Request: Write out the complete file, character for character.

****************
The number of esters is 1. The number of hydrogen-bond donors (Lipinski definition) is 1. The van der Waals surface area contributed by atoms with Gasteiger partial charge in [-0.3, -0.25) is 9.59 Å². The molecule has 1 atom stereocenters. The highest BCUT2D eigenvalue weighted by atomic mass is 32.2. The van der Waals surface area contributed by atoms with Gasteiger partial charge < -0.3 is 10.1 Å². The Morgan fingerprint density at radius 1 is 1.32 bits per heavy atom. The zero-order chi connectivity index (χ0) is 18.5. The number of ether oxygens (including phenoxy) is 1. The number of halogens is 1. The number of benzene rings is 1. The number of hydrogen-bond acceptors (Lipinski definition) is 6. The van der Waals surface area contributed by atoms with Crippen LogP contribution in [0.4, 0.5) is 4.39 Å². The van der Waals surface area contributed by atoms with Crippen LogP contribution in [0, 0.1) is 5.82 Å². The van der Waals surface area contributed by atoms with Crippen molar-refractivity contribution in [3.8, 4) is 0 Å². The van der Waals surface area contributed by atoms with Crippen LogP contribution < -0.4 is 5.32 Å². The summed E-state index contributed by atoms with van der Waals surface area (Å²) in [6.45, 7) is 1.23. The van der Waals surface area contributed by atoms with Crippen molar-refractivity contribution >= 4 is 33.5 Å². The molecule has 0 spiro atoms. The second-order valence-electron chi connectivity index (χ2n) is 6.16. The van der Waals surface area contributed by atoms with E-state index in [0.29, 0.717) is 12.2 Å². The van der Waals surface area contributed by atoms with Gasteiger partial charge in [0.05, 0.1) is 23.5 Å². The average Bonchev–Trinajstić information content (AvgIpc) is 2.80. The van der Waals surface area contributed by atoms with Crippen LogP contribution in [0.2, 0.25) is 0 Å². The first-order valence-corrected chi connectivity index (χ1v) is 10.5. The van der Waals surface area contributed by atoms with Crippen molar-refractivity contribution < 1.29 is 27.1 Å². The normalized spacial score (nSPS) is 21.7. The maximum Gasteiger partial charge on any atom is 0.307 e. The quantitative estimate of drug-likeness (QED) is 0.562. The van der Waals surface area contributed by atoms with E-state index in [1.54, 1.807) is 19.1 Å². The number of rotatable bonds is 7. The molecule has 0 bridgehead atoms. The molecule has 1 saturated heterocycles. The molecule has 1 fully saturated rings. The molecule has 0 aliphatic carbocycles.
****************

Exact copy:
The number of esters is 1. The number of hydrogen-bond donors (Lipinski definition) is 1. The van der Waals surface area contributed by atoms with Gasteiger partial charge in [-0.3, -0.25) is 9.59 Å². The molecule has 1 atom stereocenters. The highest BCUT2D eigenvalue weighted by atomic mass is 32.2. The van der Waals surface area contributed by atoms with Gasteiger partial charge < -0.3 is 10.1 Å². The Morgan fingerprint density at radius 1 is 1.32 bits per heavy atom. The zero-order chi connectivity index (χ0) is 18.5. The number of ether oxygens (including phenoxy) is 1. The number of halogens is 1. The number of benzene rings is 1. The number of hydrogen-bond acceptors (Lipinski definition) is 6. The van der Waals surface area contributed by atoms with Crippen LogP contribution in [0.4, 0.5) is 4.39 Å². The van der Waals surface area contributed by atoms with Crippen LogP contribution in [0, 0.1) is 5.82 Å². The van der Waals surface area contributed by atoms with Crippen molar-refractivity contribution in [3.8, 4) is 0 Å². The van der Waals surface area contributed by atoms with Crippen LogP contribution < -0.4 is 5.32 Å². The summed E-state index contributed by atoms with van der Waals surface area (Å²) in [6.45, 7) is 1.23. The van der Waals surface area contributed by atoms with Crippen molar-refractivity contribution >= 4 is 33.5 Å². The molecule has 0 spiro atoms. The second-order valence-electron chi connectivity index (χ2n) is 6.16. The van der Waals surface area contributed by atoms with E-state index in [0.29, 0.717) is 12.2 Å². The van der Waals surface area contributed by atoms with Gasteiger partial charge in [0.05, 0.1) is 23.5 Å². The average Bonchev–Trinajstić information content (AvgIpc) is 2.80. The van der Waals surface area contributed by atoms with Crippen LogP contribution in [0.2, 0.25) is 0 Å². The first-order valence-corrected chi connectivity index (χ1v) is 10.5. The van der Waals surface area contributed by atoms with Crippen molar-refractivity contribution < 1.29 is 27.1 Å². The normalized spacial score (nSPS) is 21.7. The maximum Gasteiger partial charge on any atom is 0.307 e. The quantitative estimate of drug-likeness (QED) is 0.562. The van der Waals surface area contributed by atoms with E-state index in [1.54, 1.807) is 19.1 Å². The number of rotatable bonds is 7. The molecule has 0 bridgehead atoms. The molecule has 1 saturated heterocycles. The molecule has 1 fully saturated rings. The molecule has 0 aliphatic carbocycles.